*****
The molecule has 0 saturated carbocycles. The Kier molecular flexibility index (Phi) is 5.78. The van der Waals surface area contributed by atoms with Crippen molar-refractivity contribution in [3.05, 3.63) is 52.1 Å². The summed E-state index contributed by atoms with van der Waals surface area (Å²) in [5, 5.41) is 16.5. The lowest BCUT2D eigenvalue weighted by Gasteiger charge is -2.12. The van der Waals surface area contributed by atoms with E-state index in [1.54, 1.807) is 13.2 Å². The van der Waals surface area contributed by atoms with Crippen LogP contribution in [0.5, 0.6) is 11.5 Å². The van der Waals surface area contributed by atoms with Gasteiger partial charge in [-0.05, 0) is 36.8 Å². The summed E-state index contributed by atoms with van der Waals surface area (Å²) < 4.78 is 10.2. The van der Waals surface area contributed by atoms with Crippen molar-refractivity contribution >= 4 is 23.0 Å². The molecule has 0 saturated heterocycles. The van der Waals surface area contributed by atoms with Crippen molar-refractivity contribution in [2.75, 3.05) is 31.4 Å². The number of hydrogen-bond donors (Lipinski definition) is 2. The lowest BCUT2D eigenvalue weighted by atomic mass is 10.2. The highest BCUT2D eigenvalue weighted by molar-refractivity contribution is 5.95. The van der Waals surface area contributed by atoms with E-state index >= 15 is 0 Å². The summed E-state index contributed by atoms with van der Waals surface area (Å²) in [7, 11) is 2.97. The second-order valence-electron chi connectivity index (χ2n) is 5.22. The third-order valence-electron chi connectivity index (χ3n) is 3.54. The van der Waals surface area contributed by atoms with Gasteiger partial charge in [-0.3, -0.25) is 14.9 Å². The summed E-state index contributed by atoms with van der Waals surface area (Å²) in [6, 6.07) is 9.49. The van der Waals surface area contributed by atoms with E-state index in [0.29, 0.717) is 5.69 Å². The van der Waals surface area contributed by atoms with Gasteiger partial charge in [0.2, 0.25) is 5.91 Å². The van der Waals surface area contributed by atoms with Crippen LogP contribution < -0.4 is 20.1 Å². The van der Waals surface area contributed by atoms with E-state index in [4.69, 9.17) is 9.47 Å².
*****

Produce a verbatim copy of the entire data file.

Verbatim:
The molecule has 0 saturated carbocycles. The Kier molecular flexibility index (Phi) is 5.78. The van der Waals surface area contributed by atoms with Crippen molar-refractivity contribution in [3.05, 3.63) is 52.1 Å². The summed E-state index contributed by atoms with van der Waals surface area (Å²) in [5, 5.41) is 16.5. The lowest BCUT2D eigenvalue weighted by Gasteiger charge is -2.12. The van der Waals surface area contributed by atoms with E-state index in [1.54, 1.807) is 13.2 Å². The van der Waals surface area contributed by atoms with Crippen LogP contribution in [0.5, 0.6) is 11.5 Å². The van der Waals surface area contributed by atoms with Gasteiger partial charge in [-0.05, 0) is 36.8 Å². The summed E-state index contributed by atoms with van der Waals surface area (Å²) < 4.78 is 10.2. The van der Waals surface area contributed by atoms with Crippen molar-refractivity contribution >= 4 is 23.0 Å². The molecule has 0 saturated heterocycles. The van der Waals surface area contributed by atoms with Crippen molar-refractivity contribution in [2.75, 3.05) is 31.4 Å². The number of hydrogen-bond donors (Lipinski definition) is 2. The lowest BCUT2D eigenvalue weighted by atomic mass is 10.2. The highest BCUT2D eigenvalue weighted by molar-refractivity contribution is 5.95. The van der Waals surface area contributed by atoms with E-state index >= 15 is 0 Å². The summed E-state index contributed by atoms with van der Waals surface area (Å²) in [7, 11) is 2.97. The second-order valence-electron chi connectivity index (χ2n) is 5.22. The third-order valence-electron chi connectivity index (χ3n) is 3.54. The van der Waals surface area contributed by atoms with Gasteiger partial charge in [-0.3, -0.25) is 14.9 Å². The summed E-state index contributed by atoms with van der Waals surface area (Å²) in [6, 6.07) is 9.49. The van der Waals surface area contributed by atoms with E-state index in [0.29, 0.717) is 5.69 Å². The van der Waals surface area contributed by atoms with Gasteiger partial charge in [0.2, 0.25) is 5.91 Å². The van der Waals surface area contributed by atoms with Crippen LogP contribution < -0.4 is 20.1 Å². The van der Waals surface area contributed by atoms with E-state index in [4.69, 9.17) is 9.47 Å².